- Toronto-Buffalo-London, University of Toronto Press, 2019 228x150 mm. xiv, 221 pp. Hardcover with dust jacket.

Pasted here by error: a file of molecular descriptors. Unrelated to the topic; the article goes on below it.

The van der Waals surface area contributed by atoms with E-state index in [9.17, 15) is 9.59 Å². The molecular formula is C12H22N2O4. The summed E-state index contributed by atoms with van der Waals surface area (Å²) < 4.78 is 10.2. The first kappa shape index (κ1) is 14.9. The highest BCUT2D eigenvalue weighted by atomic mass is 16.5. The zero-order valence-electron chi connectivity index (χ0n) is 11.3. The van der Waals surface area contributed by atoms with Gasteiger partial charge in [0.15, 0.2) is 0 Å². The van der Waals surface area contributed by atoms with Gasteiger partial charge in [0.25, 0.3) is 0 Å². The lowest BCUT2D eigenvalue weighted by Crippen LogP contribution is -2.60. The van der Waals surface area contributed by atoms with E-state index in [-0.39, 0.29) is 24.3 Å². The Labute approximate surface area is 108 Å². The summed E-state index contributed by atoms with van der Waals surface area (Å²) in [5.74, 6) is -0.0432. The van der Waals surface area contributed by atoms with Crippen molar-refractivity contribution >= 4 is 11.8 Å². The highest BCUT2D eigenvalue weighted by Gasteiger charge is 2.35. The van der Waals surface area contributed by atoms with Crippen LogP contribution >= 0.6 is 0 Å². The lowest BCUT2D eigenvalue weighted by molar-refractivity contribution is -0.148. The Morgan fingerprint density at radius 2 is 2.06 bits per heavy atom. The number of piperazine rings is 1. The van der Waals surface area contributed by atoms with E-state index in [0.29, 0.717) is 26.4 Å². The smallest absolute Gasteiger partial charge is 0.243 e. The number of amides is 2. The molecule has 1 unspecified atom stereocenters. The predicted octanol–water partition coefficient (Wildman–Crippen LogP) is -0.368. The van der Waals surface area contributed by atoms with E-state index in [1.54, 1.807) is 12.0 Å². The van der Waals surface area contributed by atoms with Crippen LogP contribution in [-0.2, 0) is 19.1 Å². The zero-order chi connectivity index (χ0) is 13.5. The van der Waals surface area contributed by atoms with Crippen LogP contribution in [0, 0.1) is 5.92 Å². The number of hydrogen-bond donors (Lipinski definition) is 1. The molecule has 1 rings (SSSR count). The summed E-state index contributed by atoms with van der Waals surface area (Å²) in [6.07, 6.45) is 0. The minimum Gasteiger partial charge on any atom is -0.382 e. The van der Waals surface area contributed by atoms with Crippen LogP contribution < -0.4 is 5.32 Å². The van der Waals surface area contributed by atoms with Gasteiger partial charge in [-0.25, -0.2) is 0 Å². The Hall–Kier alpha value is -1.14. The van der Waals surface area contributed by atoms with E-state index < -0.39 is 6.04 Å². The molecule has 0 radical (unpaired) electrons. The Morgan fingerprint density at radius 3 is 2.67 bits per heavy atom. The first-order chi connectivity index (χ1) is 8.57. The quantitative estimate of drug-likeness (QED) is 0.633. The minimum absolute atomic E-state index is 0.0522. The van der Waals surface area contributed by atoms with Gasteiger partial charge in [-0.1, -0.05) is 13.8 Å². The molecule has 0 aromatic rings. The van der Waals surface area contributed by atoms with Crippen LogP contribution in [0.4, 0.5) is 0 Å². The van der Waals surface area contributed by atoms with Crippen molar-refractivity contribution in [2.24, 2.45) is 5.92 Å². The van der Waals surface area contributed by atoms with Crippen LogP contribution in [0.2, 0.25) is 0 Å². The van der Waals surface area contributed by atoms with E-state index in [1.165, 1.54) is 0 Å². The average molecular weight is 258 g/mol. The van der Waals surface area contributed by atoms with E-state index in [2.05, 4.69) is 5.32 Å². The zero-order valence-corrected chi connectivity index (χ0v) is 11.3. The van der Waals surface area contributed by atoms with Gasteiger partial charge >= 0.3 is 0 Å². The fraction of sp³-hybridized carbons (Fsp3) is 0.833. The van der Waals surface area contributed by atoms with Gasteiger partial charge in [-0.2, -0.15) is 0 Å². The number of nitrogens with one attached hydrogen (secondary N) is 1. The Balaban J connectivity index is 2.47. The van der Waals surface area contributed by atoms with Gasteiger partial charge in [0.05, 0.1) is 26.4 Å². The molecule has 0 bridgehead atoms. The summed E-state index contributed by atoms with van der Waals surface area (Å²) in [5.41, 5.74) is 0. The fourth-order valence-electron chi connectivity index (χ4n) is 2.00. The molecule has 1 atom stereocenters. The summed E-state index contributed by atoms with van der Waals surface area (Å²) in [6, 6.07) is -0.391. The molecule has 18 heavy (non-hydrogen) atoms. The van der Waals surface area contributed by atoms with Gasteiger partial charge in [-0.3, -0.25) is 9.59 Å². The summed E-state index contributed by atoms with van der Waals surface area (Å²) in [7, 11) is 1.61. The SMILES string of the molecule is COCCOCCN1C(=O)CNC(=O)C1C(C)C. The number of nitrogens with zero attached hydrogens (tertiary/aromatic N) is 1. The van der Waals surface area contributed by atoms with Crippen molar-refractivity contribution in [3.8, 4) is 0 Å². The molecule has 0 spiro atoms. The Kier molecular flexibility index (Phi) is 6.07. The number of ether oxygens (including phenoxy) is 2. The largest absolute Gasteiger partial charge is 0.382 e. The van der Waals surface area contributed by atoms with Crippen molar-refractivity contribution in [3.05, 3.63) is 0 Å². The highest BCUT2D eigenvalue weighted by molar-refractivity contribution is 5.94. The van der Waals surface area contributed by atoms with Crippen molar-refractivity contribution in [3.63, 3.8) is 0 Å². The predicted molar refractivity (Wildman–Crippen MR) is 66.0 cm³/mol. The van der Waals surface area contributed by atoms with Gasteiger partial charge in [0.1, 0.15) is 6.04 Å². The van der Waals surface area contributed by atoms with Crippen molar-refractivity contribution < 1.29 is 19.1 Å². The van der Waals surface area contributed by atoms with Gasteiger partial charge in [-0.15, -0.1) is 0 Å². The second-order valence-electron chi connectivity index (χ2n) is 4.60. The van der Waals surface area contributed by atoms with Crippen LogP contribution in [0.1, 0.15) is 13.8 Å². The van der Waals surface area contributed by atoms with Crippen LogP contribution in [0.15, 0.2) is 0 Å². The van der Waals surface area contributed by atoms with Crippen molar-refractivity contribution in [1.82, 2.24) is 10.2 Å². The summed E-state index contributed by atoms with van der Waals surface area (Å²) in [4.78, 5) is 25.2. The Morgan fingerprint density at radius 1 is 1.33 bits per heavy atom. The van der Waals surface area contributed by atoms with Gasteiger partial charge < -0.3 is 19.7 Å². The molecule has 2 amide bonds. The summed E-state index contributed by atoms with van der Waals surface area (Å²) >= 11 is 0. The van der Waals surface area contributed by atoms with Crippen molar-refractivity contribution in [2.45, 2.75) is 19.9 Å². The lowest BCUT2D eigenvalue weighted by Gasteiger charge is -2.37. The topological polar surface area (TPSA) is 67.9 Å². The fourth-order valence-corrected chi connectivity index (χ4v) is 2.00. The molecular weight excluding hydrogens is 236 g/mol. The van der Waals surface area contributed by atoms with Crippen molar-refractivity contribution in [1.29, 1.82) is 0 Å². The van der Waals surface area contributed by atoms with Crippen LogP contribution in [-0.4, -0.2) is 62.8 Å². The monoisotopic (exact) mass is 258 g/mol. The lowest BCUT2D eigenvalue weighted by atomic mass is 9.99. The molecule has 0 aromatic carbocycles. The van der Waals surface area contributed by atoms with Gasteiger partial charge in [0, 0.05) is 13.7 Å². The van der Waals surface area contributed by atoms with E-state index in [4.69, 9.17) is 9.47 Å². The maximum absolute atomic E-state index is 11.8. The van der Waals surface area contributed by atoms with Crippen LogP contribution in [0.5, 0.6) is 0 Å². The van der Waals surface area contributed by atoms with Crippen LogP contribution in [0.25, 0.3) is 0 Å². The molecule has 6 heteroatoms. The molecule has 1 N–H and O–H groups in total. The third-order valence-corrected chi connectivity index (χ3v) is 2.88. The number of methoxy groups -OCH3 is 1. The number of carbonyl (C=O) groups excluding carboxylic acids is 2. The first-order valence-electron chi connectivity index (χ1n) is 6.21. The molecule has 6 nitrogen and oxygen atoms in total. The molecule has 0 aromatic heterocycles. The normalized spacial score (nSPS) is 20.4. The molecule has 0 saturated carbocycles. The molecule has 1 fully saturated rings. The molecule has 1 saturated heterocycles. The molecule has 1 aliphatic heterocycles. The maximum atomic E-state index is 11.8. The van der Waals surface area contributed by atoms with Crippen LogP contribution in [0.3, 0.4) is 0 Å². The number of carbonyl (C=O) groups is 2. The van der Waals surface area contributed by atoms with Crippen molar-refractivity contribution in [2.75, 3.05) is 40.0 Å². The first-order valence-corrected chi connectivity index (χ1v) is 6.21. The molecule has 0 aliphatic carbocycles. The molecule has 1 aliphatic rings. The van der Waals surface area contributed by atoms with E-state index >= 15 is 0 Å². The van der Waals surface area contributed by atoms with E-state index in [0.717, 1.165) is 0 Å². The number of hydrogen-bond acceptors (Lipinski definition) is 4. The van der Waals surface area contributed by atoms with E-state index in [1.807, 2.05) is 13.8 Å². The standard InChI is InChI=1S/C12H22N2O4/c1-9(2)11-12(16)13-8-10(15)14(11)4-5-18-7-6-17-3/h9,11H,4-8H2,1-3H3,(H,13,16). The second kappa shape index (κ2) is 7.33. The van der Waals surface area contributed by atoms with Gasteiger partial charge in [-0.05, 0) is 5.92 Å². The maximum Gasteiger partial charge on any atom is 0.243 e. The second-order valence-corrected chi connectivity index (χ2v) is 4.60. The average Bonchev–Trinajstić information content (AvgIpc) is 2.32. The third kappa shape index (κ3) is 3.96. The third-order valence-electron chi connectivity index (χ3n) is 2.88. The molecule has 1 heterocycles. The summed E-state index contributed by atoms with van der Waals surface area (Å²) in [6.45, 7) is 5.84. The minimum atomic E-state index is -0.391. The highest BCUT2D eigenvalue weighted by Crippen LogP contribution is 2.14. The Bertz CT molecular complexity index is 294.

Amy Bliss Marshall’s Magazines and the Making of Mass Culture in Japan is a comparative study of two leading Japanese journals during the prewar era, Kingu (King) and Ie no hikari (Light of the Home). During their heyday they each bore the distinction of reaching the million-seller mark: Kingu in its first year in circulation and Ie no hikari in its tenth. Although both magazines got their start in 1925, the comparisons quickly taper off from there. Launched by the Kōdansha publishing company, Kingu burned brighter and faster as an entertainment magazine for the masses, yet ultimately did not survive into the postwar era. Ie no hikari was founded by the Sangyō Kumiai (Industrial Cooperative), which despite its name was primarily an agrarian organization; its publication continues into the present day.